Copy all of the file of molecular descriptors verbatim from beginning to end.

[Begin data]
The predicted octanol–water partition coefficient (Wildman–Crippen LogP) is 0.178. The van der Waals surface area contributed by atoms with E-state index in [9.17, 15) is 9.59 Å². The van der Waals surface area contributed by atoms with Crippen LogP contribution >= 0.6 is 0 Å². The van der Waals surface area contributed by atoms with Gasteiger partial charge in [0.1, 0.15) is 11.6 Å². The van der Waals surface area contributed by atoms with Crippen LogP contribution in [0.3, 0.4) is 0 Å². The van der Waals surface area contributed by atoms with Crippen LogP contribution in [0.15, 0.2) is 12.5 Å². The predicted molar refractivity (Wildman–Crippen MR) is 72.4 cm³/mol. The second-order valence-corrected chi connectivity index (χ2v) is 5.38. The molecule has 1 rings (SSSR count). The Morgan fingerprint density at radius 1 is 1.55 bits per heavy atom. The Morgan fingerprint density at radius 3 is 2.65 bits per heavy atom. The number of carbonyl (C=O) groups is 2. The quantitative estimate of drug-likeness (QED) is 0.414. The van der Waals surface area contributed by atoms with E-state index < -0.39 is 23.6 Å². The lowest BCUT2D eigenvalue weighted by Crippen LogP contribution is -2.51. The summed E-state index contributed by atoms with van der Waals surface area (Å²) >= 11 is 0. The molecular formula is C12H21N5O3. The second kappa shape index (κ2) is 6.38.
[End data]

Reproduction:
The predicted octanol–water partition coefficient (Wildman–Crippen LogP) is 0.178. The van der Waals surface area contributed by atoms with E-state index in [9.17, 15) is 9.59 Å². The van der Waals surface area contributed by atoms with Crippen LogP contribution >= 0.6 is 0 Å². The van der Waals surface area contributed by atoms with Gasteiger partial charge in [0.1, 0.15) is 11.6 Å². The van der Waals surface area contributed by atoms with Crippen LogP contribution in [0.3, 0.4) is 0 Å². The van der Waals surface area contributed by atoms with Crippen LogP contribution in [0.15, 0.2) is 12.5 Å². The predicted molar refractivity (Wildman–Crippen MR) is 72.4 cm³/mol. The second-order valence-corrected chi connectivity index (χ2v) is 5.38. The molecule has 1 rings (SSSR count). The Morgan fingerprint density at radius 1 is 1.55 bits per heavy atom. The Morgan fingerprint density at radius 3 is 2.65 bits per heavy atom. The number of carbonyl (C=O) groups is 2. The quantitative estimate of drug-likeness (QED) is 0.414. The van der Waals surface area contributed by atoms with E-state index < -0.39 is 23.6 Å². The lowest BCUT2D eigenvalue weighted by Crippen LogP contribution is -2.51. The summed E-state index contributed by atoms with van der Waals surface area (Å²) >= 11 is 0. The molecular formula is C12H21N5O3. The second kappa shape index (κ2) is 6.38.